Readers are worried my ‘tick tubes’ will harm predators who eat the affected mice

  • Encephalitis Virus or Lyme Disease Infected Tick Arachnid Insect on Skin Macro nechaev-kon

Monitor staff
Monday, June 11, 2018

Over the years, I have written a few articles that have drawn reader criticism (and by “a few” I mean “more than a few”), but I’m not sure I’ve ever been chastised quite so elegantly as I was after last week’s column describing my homemade tick-killing tubes.

“I am disappointed that you would use your published position to articulate so fulsomely for the hoary notion of better living through chemistry,” wrote one reader who, in an astonishing departure from today’s celebrity-at-all-costs culture, preferred to remain anonymous.

That reader went on to decry my dependence on a “Maginot Line of toxic lint,” a phrase that I’d give my eye teeth to have written.

More than a dozen readers reached out to express similar concerns, which is why I’m responding here.

If you missed the column, I took a couple dozen old toilet-paper tubes and filled them with dryer lint soaked in permethrin, the most effective insecticide against ticks, then distributed them around my yard. The idea is that mice, the biggest carrier of ticks hereabouts, will use the lint to line their nests, and the permethrin will kill their ticks before they can be distributed around my property.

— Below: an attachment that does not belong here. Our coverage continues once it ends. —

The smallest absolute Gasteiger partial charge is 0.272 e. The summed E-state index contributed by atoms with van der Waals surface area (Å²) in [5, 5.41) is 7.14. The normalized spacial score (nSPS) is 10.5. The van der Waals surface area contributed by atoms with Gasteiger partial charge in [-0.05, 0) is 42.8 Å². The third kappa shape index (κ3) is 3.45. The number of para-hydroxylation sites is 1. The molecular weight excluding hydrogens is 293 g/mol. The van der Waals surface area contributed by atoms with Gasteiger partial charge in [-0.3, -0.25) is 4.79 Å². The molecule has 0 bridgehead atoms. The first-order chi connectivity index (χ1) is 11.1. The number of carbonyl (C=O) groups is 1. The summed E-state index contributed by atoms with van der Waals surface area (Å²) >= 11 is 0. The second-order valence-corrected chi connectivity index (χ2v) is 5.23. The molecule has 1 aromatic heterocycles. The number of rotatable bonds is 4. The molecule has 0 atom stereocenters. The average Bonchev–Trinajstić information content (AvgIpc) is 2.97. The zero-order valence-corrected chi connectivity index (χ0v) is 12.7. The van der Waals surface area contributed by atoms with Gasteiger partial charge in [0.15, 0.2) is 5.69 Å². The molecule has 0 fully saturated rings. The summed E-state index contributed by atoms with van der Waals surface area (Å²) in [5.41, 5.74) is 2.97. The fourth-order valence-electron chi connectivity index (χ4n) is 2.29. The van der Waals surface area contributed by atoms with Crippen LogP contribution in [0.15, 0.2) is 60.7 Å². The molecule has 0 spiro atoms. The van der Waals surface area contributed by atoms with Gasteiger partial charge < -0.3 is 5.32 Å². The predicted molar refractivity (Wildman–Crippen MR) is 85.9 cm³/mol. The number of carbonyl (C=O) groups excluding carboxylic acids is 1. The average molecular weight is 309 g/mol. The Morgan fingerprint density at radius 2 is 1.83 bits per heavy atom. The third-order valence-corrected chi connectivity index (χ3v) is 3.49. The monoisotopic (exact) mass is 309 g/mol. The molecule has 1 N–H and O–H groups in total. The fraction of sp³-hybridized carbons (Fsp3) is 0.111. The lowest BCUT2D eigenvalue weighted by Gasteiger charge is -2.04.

This seems to me a relatively benign use of a potent chemical because it’s very focused. I would not, by contrast, spray permethrin around the property because it wreaks havoc with bees and other pollinators, and is also quite toxic to cats.

Even so, many readers agreed with the erudite critic quoted above that this was still too much of a bad thing. In particular, they were worried about the effect on predators – cats, owls, foxes, etc. – if they ate a mouse that after it had been snuggling into its permethrin-soaked nest.

That’s a fair concern, and I don’t have a good answer. I have been unable to find published research on this. A lot of work has been done on the effect of permethrin released into the environment or the effect of animals when you place it on them (e.g., use it to kill lice on chickens), but not on indirect ingestion.

I do know that anecdotal reports from veterinarians have indicated that cat problems with permethrin involve contact with high-concentration – 40 percent or more – applications for dogs, whereas tick tubes use 10 percent permethrin. That lessens my fears. Also, the Audubon Society says that permethrin in the environment appears to have little or no effect on birds.

So I’m going to continue to use my tick tubes in an attempt to fight back against the tick-pocalypse.

For those of you who are still worried, take heart. Yesterday I checked on all the tubes I could find (as with Easter eggs, I’ve forgotten where we hid some of them) and in none of them has any lint been removed.

So far, at least, my environmental impact has been limited by my incompetence.